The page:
Your right to take time off to care for your own serious health condition or the serious health condition of your immediate family is undeniable. However, requesting time off under the Family and Medical Leave Act to care for a personal illness or to assist a relative in need may present a few challenges.
First, there are privacy issues. Some people may refrain from requesting leave because they do not want their manager or co-workers to know about their private health issues. While the Privacy Act requires that managers keep health information private, it does not always work out that way. For example, our law firm had a case in which an employee took leave for a very serious health condition. Her manager, when asked by members of the team why she was out, disclosed the reason, thinking that the co-workers would want to know and show their support. However, the employee was mortified that her co-workers found out about her personal business, and could not face going back to work in that department.
Second, people often fear that if they request leave their manager will perceive them as undependable. There are cases in which people on FMLA leave have been labeled absent without leave, or in evaluations have been characterized as having missed deadlines or been less productive than their co-workers who have not taken leave. On this point the law is clear: Managers are prohibited from using leave taken under the FMLA against an employee.
The types of leave available to you under the FMLA are flexible. You can take time off in a block of days, or you can take it intermittently, a day here, a day there, or even an hour here and an hour there. The time you take need not be solely related to convalescing. You are entitled to take time to visit your doctor, take your family member to the doctor, and care for family members who are unable to care for themselves.
Moreover, the time off available to you extends beyond days here and there. You are entitled to modify your work schedule or job if that is what is required to accommodate your needs. That is, if you need to take your mother to her doctor every morning and cannot make it to work until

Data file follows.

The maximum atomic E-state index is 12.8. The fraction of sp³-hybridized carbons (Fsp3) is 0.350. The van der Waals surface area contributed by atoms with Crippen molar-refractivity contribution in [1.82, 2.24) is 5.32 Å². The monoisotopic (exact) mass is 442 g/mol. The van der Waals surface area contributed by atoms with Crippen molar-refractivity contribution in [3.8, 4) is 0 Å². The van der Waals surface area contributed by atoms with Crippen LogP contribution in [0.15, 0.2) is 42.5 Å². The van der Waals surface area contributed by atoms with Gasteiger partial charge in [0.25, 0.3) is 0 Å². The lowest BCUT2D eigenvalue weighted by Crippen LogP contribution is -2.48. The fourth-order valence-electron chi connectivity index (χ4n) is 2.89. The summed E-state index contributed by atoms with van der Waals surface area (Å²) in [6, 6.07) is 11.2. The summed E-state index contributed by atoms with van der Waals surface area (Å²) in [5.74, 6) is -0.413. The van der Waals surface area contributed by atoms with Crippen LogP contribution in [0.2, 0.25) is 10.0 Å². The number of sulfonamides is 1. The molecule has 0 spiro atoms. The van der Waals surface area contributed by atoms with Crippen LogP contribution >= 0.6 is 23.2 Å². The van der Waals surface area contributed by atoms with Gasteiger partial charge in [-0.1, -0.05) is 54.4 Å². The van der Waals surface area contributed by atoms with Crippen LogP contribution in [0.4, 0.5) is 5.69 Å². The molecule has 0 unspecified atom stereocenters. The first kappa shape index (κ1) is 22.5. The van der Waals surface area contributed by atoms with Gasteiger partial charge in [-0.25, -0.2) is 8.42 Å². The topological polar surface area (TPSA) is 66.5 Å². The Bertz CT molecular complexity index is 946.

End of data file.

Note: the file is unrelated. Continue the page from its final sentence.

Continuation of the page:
10:00 a.m., you may request that your schedule be modified to accommodate the leave you need to take.
Now for the legalese:
- To be eligible for these protections and benefits, you must work for a covered employer-like the federal government-and have worked for that employer for at least 12 months, and for at least 1,250 hours.
- The FMLA provides up to 12 weeks of leave to care for a family member with a serious health condition as defined by the Act. The leave granted may consist of unpaid leave or appropriate paid leave if you have earned or accrued it. You do not have to take the leave all at once. Instead, you can take intermittent leave or work on a part-time basis. Examples of intermittent leave include leave taken on an occasional basis to take your family member to medical appointments, or leave taken for several days to care for a family member who is undergoing medical treatments. You can also work a reduced schedule.
- When you return from leave, your employer must return you to the same or equivalent position. An equivalent position means a job that is virtually identical to your former position. It must involve the same or substantially similar duties and responsibilities with equivalent pay, benefits and working conditions.
- The FMLA prohibits your employer from interfering with your rights under the Act. An employer interferes with your rights not only when it denies you leave, but also when it discourages you from using leave. The FMLA also prohibits your employer from retaliating against you for opposing any practice that is unlawful under the Act. Employers that violate the Act are liable for damages.
As in every case, if you believe your employer has violated the FMLA, you should contact an attorney experienced in employment law.
Alan Lescht has been successfully litigating employment discrimination, civil rights, and commercial litigation cases for more than 23 years. He is a founding partner of Alan Lescht & Associates, PC, where he oversees the firm's employment litigation and counseling practices. For more information on the firm, go to http://www.dcemploymentattorney.com/
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February 14, 2011 Vol. 60, No. 29